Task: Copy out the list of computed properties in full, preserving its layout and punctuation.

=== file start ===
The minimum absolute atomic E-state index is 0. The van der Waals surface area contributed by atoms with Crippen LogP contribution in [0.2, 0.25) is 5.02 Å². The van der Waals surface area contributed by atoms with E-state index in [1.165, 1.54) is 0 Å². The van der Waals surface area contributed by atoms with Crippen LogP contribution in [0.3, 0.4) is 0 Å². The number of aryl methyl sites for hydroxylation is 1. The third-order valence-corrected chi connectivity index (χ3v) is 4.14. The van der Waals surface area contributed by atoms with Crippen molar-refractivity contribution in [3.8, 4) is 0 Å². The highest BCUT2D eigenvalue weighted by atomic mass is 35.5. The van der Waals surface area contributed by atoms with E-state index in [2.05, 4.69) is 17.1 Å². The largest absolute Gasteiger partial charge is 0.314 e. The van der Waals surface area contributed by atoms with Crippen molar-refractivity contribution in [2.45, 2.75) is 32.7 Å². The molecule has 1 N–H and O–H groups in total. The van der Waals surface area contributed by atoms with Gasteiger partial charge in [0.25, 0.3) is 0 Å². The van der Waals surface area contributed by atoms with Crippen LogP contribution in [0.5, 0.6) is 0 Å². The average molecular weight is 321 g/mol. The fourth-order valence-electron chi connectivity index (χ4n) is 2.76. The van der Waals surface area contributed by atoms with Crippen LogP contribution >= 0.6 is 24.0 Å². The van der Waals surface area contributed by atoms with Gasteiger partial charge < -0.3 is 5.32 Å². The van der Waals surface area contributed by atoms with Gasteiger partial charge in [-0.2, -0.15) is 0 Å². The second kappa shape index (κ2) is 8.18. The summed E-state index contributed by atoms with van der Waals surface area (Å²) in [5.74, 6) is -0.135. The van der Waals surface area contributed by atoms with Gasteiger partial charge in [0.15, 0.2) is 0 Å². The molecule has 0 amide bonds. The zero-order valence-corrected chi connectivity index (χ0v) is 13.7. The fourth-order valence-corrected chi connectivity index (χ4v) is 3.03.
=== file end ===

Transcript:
The minimum absolute atomic E-state index is 0. The van der Waals surface area contributed by atoms with Crippen LogP contribution in [0.2, 0.25) is 5.02 Å². The van der Waals surface area contributed by atoms with E-state index in [1.165, 1.54) is 0 Å². The van der Waals surface area contributed by atoms with Crippen LogP contribution in [0.3, 0.4) is 0 Å². The number of aryl methyl sites for hydroxylation is 1. The third-order valence-corrected chi connectivity index (χ3v) is 4.14. The van der Waals surface area contributed by atoms with Crippen molar-refractivity contribution in [3.8, 4) is 0 Å². The highest BCUT2D eigenvalue weighted by atomic mass is 35.5. The van der Waals surface area contributed by atoms with E-state index in [2.05, 4.69) is 17.1 Å². The largest absolute Gasteiger partial charge is 0.314 e. The van der Waals surface area contributed by atoms with Crippen molar-refractivity contribution in [2.45, 2.75) is 32.7 Å². The molecule has 1 N–H and O–H groups in total. The van der Waals surface area contributed by atoms with Gasteiger partial charge in [0.25, 0.3) is 0 Å². The van der Waals surface area contributed by atoms with Crippen LogP contribution in [0.5, 0.6) is 0 Å². The average molecular weight is 321 g/mol. The fourth-order valence-electron chi connectivity index (χ4n) is 2.76. The van der Waals surface area contributed by atoms with Crippen LogP contribution >= 0.6 is 24.0 Å². The van der Waals surface area contributed by atoms with Gasteiger partial charge < -0.3 is 5.32 Å². The van der Waals surface area contributed by atoms with Gasteiger partial charge in [-0.2, -0.15) is 0 Å². The second kappa shape index (κ2) is 8.18. The summed E-state index contributed by atoms with van der Waals surface area (Å²) in [5.74, 6) is -0.135. The van der Waals surface area contributed by atoms with Gasteiger partial charge in [0.15, 0.2) is 0 Å². The molecule has 0 amide bonds. The zero-order valence-corrected chi connectivity index (χ0v) is 13.7. The fourth-order valence-corrected chi connectivity index (χ4v) is 3.03.